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Queen’s Speech: Crackdown on sick trophy hunting imports missing from law plans

Campaigners hoped hunters would be blocked from bringing their vile souvenirs back to Britain – but it was not included in the Government’s legislative agenda

Trophy hunters would be stopped from bringing souvenirs to Britain if the Government pressed ahead with a manifesto promise

Angry campaigners blasted Boris Johnson for again failing to outline plans to ban trophy hunting imports in the Queen’s Speech.

The long-promised ban on hunters bringing animal skins, severed heads and carcasses back to Britain after shoots abroad was again missing from the Government’s planned legislation – despite ongoing Tory promises to stop the sick trade.

The Government has also snubbed chances to back a Private Member’s Bill which would have outlawed the practice.

Campaigners hoped today’s Speech would include measures to finally introduce a ban, pledged in the Conservatives’ 2019 general election manifesto.

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But instead, buried on page 127 of the Queen’s Speech pack, was a section saying: “We are … committed to legislation to ban the import of hunting trophies from thousands of species.







Campaign to Ban Trophy Hunting chief Eduardo Goncalves
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Image:

Twitter)

“This will be one of the toughest bans in the world, and goes beyond our manifesto commitment, meaning we will be leading the way in protecting endangered animals and helping to strengthen and support long-term conservation.”

But no timetable was given.

Campaign to Ban Trophy Hunting founder Eduardo Goncalves told the Mirror: “This is starting to feel like Groundhog Day.

“The Government promised to ban British trophy hunters from bringing home their sick souvenirs three years ago.

“It did it again after the 2019 general election, again last year, and now here we are yet again – we are no further forward, there is still no date for the Bill.

“There is a real danger this is going to compound the Government’s credibility problems.”






Hunters often want to bring their prizes home with them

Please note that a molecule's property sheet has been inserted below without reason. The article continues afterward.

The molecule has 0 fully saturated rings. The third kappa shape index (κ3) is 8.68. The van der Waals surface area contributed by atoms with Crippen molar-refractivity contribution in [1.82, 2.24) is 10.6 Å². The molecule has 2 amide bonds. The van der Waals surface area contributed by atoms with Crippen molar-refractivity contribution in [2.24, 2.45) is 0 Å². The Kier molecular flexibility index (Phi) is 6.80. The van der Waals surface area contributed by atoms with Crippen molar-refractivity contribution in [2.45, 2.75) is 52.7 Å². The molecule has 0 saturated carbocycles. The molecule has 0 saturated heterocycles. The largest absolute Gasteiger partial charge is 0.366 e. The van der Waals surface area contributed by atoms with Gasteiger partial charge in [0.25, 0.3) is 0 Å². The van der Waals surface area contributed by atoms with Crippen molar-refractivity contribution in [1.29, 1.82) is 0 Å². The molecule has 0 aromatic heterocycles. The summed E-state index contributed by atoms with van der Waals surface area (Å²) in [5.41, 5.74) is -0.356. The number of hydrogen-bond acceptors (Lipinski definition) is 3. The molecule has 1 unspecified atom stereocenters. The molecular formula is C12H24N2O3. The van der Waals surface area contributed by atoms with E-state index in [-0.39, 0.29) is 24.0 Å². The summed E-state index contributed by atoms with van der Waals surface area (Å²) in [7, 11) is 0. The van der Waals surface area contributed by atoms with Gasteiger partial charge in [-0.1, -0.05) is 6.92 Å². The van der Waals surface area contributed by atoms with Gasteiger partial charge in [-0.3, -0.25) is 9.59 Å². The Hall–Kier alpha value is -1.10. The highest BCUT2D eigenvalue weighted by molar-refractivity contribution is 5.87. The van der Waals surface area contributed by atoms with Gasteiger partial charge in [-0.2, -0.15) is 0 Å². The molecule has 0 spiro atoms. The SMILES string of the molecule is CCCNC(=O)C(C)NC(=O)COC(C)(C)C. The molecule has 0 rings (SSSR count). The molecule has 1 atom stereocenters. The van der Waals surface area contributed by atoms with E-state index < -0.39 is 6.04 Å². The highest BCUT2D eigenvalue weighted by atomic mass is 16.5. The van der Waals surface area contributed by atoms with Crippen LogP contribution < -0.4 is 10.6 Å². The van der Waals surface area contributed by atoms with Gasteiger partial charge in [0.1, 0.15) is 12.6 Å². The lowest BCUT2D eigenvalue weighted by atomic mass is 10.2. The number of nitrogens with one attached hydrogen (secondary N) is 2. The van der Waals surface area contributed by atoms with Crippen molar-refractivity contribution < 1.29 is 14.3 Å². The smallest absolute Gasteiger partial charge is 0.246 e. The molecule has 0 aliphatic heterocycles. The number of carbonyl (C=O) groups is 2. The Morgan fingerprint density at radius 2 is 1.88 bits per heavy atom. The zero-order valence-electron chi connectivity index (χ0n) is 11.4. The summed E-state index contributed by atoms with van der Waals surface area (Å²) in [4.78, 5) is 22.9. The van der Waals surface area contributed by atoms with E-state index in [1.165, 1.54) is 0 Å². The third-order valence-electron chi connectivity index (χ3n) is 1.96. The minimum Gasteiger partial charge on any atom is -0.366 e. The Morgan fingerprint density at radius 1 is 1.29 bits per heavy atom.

Mr Goncalves said that “if it wants to regain the trust of the British people, the Government has to get on with it”.

He added: “Every week that goes by means more lions, elephants, giraffes and other endangered animals murdered by monsters who just like killing animals for kicks.”

Ministers insisted in December that they would push ahead with a ban – but failed to set out a timetable.

The Environment Department said at the time that measures “will be included in future legislation aimed at raising welfare standards and protections for animals abroad”.

It added: “Further details of this will be forthcoming soon.”

Humane Society International chief executive Claire Bass accused the Government of offering “only warm words rather than concrete proposals on hunting trophies” in the address.

She added: “Combined with the omission of a whole raft of other hugely popular animal protection policies, today’s Queen’s Speech represents a major let down for millions of voters and animals suffering overseas for the UK market.

“Including the Animals Abroad Bill in the Queen’s Speech was an open goal to score public opinion points.

“As recently as January, the Government promised to ‘raise the bar for animal welfare and take the rest of the world with us’, but that’s sounding sadly hollow today.

“With strong public and political support from across Parliament, we will continue to fight for these laws.”

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